Old problems, familiar fixers hardly promises a fresh start.
More so for South African President Cyril Ramaphosa who retained power in Wednesday's election.
His immediate challenge exactly where he left at before the polls - fixing a floundering economy that is stoking public unrest.
While the country is the continent's most industrialised economy with its most developed infrastructure, it is grappling with stagnating growth and unemployment levels creeping towards 30 percent - rising over 50 percent among the young.
Rampant corruption, ballooning national debt and depressed investor confidence have weighed down the potential of the country under the ANC, which has ruled since the end of apartheid and won with 60 per cent of the vote.
Its closest challenger, the opposition Democratic Alliance, got only about 21 percent and firebrand Julius Malema's Economic Freedom fighters seven percent.
Now president Cyril Ramaphosa will have a tough task creating jobs, attracting foreign money and tackling corruption.
Soaring fuel prices, a weak local currency and persistent inequalities further add to the socio-economic malaise.
"Persistently low growth and high unemployment rates are key economic challenges," according to global investment ratings agency Moody's.
South Africa's economy grew at less than one percent last year and slipped into a brief recession during the third quarter of 2018.
Discontent at poor basic services such as water, housing and electricity have sparked a wave of protests, with violent crime further fuelling public anger.
Ramaphosa, who enjoys support from the business community, has prioritised reform and economic revival.
But he faces resistance from within his own party from factional ANC rivals who may work to scupper his agenda.
His efforts to dismantle well-organised corruption networks that flourished under predecessor Jacob Zuma will be resisted by some in the ANC, analysts say.
"Business has put a lot of resources behind him, to support him to succeed but he's going to have severe political constraints because his party is divided between the good people and the bad people," said Lumkile Mondi, a senior lecturer at the University of the Witwatersrand in Johannesburg.
"Any action against those people that were involved in corruption and malfeasance is going to be politicised, limiting his ability," said Mondi.
Ramaphosa will have to take bold steps to deal with those caught in the graft web and reduce corruption which has become normalised, boosted by poor policing and a weakened justice system.
"It's no exaggeration to say Ramaphosa is caught between a rock and a hard place," Indigo Ellis, of London-based Verisk Maplecroft risk consultants, told AFP.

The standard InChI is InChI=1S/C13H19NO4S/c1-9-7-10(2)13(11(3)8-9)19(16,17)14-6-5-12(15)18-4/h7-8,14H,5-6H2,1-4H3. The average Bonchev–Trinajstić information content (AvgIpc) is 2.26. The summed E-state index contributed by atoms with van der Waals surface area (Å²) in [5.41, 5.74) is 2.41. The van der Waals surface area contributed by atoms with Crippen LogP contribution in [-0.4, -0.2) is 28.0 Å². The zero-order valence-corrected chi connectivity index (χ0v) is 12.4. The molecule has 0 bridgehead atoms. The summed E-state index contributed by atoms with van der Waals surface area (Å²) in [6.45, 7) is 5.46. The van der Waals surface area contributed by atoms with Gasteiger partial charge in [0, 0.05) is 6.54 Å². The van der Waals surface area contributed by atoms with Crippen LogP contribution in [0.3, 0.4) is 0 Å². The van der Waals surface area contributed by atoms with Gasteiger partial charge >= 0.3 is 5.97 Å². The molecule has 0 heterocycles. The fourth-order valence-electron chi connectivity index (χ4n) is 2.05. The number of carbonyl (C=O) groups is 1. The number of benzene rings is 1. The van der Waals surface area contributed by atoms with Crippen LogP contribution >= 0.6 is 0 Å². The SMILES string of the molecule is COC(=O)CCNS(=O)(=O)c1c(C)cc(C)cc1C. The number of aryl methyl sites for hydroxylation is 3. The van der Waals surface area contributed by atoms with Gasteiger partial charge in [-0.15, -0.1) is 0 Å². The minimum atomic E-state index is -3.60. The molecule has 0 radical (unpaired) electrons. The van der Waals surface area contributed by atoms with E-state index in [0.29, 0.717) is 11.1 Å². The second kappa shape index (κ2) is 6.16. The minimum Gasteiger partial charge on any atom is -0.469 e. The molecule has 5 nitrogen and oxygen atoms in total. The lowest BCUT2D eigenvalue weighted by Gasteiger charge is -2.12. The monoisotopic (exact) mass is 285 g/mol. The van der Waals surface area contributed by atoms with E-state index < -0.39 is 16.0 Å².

His "ability to achieve key targets, such as his promise of $100-billion (foreign) investment in five years, depends on his capacity to maintain primacy... within the ANC," said Ellis.
South Africa was a prime investment destination in Africa after the downfall of apartheid, but under Zuma's presidency between 2009 and 2018, investor confidence fell to its lowest levels since white-minority rule ended.
In 2017, two of the world's leading ratings agencies S&P Global and Fitch downgraded the country to sub-investment levels.
One government policy particularly viewed with suspicion is the expropriation of white-owned land without compensation to be redistributed to poor, black people.
The plan has spooked investors and analysts say the new president must tread carefully to assure protection of property rights and attract investment.
The ANC, which has steadily been shedding support in recent years, but is still the majority party by quite a margin, won with a reduced but decent enough majpority to give Ramaphosa a strong mandate.
President Ramaphosa told the final ANC election rally on May 5 that he had taken "decisive steps to fight corruption" which has severely damaged state companies such as debt-laden power-supplier Eskom, which has had to impose highly-unpopular power rationing on companies and individuals.
"We've done much to restore the credibility and effectiveness of lots of institutions that have been weakened," he said.
"We are determined that those found guilty of corruption, will not be allowed to occupy positions of responsibility either in the ANC, in parliament or in government."
But wholesale reform of state companies such as Eskom would also likely mean mass redundancies and potentially violent labour unrest - highlighting the balancing act the president will have to perform.